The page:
Home Inspections

A home can be an emotional purchase, but no home is perfect, not even a new one. So before you finalize the purchase with the seller, it’s important to have an outside pair of eyes evaluate the property for your own peace of mind.


The home inspector will look for any issues with the home that may need work – things like the roof, heating and cooling systems, foundation, electric, plumbing, insulation and overall structure.


Don’t expect the inspection to automatically affect the purchase price downward, but certain issues may be used to ask for concessions from the seller. This possible extra round of negotiation demonstrates why it’s important that your inspector be an independent party and not a relative or friend, even if he or she licensed. And by all means attend the inspection and ask questions. You might learn about small issues you’ll need to take of in the future.


If I’m Already Paying for an Appraisal, Do I Still Need a Home Inspection?


The answer to this question requires a few more questions:


Q: What is the difference between an Appraisal and an Inspection?

A: This is basically an apples vs. oranges comparison. The home appraiser’s job is to provide a “value” for the home in question. In that spirit, appraisers give a cursory once-over of the overall condition (as it appears to the naked eye) of a home. On the other hand, the home inspector’s job is to help identify structural, mechanical and other issues and deficiencies of the home you’re buying.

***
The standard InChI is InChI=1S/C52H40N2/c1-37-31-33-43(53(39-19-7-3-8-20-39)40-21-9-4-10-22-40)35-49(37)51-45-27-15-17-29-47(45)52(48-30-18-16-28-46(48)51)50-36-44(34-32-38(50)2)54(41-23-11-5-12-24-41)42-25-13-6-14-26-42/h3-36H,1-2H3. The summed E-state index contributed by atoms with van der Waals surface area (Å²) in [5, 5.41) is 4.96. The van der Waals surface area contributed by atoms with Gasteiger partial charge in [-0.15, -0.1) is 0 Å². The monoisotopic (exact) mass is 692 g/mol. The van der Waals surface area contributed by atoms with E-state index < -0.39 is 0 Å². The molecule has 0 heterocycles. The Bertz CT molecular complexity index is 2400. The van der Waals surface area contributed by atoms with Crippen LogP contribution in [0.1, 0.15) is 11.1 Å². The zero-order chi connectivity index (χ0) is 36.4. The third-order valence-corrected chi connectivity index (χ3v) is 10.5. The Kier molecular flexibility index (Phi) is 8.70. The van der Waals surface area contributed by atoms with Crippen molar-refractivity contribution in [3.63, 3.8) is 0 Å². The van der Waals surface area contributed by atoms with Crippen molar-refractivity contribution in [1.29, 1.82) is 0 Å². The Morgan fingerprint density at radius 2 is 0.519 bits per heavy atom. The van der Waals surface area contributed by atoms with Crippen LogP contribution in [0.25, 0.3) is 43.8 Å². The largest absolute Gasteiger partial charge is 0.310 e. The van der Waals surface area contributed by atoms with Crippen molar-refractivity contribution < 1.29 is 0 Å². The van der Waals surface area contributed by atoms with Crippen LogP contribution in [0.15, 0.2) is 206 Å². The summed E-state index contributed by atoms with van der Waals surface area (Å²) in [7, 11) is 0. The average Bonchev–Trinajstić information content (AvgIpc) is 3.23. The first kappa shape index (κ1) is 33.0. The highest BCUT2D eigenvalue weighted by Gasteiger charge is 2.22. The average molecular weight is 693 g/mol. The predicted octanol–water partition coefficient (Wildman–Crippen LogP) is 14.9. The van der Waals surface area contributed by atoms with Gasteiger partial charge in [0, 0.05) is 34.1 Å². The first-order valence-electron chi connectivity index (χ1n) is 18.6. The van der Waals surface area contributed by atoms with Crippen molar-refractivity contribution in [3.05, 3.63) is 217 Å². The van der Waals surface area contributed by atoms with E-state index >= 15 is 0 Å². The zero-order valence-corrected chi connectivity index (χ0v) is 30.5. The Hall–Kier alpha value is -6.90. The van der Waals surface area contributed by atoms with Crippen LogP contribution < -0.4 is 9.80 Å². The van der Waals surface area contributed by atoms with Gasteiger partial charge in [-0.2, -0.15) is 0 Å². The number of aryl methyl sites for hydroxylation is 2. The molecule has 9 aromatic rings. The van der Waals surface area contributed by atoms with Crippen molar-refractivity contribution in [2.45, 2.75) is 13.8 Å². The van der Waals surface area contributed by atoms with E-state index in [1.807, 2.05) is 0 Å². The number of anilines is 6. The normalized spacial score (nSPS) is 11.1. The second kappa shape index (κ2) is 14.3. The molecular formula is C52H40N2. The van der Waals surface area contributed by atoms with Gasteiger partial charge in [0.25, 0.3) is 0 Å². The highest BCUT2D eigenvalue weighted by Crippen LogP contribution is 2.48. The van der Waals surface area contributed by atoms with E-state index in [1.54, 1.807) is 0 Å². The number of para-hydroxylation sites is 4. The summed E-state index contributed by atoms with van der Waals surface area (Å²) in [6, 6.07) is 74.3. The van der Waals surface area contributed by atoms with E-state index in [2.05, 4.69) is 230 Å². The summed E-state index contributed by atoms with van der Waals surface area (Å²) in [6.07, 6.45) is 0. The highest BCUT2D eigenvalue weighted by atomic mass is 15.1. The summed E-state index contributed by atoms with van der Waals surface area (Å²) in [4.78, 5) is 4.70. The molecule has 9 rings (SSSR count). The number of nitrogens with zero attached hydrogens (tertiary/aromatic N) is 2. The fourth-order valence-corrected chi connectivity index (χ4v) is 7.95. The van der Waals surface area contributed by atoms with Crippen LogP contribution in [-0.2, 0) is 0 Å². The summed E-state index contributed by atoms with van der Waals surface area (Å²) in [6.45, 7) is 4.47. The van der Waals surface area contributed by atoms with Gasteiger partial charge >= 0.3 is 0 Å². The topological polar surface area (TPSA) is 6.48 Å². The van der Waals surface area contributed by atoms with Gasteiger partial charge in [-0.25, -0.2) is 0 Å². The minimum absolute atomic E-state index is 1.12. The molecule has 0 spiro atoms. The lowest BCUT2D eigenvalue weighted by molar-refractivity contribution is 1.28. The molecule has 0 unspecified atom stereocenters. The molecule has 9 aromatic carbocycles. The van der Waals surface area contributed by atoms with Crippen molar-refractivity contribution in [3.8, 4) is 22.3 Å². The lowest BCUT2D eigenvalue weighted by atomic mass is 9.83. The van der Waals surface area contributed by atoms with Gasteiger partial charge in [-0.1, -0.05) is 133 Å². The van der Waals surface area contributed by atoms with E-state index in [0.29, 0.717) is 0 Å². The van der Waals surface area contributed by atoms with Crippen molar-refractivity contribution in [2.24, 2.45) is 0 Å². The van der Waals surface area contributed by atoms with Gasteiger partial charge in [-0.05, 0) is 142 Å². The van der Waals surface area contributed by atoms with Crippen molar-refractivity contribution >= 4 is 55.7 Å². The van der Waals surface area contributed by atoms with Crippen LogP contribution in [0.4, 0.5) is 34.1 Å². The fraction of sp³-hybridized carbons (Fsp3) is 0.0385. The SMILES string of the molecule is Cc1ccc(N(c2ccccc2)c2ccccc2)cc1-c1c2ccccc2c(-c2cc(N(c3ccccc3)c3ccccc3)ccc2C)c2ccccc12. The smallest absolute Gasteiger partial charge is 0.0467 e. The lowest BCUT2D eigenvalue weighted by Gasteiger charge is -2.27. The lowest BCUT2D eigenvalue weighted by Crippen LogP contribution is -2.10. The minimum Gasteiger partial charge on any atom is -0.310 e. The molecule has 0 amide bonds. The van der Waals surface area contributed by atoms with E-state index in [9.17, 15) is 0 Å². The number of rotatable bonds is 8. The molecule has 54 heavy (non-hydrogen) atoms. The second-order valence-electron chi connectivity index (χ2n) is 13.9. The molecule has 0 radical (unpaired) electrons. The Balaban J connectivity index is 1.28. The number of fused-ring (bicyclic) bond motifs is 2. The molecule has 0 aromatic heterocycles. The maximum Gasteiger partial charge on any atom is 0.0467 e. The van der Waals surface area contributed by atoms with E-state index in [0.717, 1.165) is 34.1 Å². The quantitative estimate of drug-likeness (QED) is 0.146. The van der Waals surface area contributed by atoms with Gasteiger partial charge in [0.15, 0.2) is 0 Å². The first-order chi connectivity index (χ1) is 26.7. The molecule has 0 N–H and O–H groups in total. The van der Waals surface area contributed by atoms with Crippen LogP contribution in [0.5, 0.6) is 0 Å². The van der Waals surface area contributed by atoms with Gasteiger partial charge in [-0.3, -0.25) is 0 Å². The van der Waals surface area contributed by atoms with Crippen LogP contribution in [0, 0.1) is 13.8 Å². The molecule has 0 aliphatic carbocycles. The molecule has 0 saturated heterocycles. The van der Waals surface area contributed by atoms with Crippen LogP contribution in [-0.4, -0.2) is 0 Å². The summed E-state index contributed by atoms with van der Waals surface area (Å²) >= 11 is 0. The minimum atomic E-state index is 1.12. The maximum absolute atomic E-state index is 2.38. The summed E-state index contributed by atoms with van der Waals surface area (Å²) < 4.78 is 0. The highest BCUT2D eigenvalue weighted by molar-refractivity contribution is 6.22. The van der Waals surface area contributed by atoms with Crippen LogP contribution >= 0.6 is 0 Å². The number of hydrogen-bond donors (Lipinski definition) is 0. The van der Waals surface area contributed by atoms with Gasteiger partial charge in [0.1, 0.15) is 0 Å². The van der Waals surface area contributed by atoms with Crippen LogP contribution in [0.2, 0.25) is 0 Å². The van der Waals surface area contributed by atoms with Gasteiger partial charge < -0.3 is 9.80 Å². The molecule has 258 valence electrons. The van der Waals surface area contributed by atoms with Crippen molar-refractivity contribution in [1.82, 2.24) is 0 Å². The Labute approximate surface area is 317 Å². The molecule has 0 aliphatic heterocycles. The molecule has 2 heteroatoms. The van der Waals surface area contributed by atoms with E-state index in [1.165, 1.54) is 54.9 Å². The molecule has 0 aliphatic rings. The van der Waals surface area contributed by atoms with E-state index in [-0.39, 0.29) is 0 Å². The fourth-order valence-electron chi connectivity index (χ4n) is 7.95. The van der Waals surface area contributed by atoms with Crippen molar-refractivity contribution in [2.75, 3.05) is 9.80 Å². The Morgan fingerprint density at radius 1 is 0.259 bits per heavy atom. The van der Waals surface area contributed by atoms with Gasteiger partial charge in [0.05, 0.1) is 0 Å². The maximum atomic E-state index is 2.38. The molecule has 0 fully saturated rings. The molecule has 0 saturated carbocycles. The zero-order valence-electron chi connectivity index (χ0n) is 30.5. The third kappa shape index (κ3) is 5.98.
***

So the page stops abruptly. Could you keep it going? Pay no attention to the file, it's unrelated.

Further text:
Q: When should I definitely spend the money on a thorough home inspection?

A: My advice is – most always a home inspection is a wise investment. Think of a home inspection as the due-diligence that could potentially save you tens of thousands down the road – especially when it comes to older homes.


Q: When could I potentially forego the home inspection process (and cost)?

A: I recommend you don’t take this risk. But there are a few instances where I understand why buyers forego the home inspection:


  1. You’re purchasing new construction and the builder has both a sterling reputation and a solid warranty on the home in question.
  2. You are comfortable with a “high risk – low reward” situation.
  3. You are extremely handy and feel comfortable that you can either inspect the home yourself or can rectify future problems on your own. But – even still – some problems can’t be rectified easily no matter how handy you think you are!

So in the end our sincere recommendation is to make the investment in your peace of mind – and hire a licensed and experienced home inspector once you find the home you’d like to purchase. If you’d like a reference to someone you can trust, please reach out and we’ll be happy to make an introduction.

2016-11-08T19:02:06-07:00 Categories: The Mortgage Process|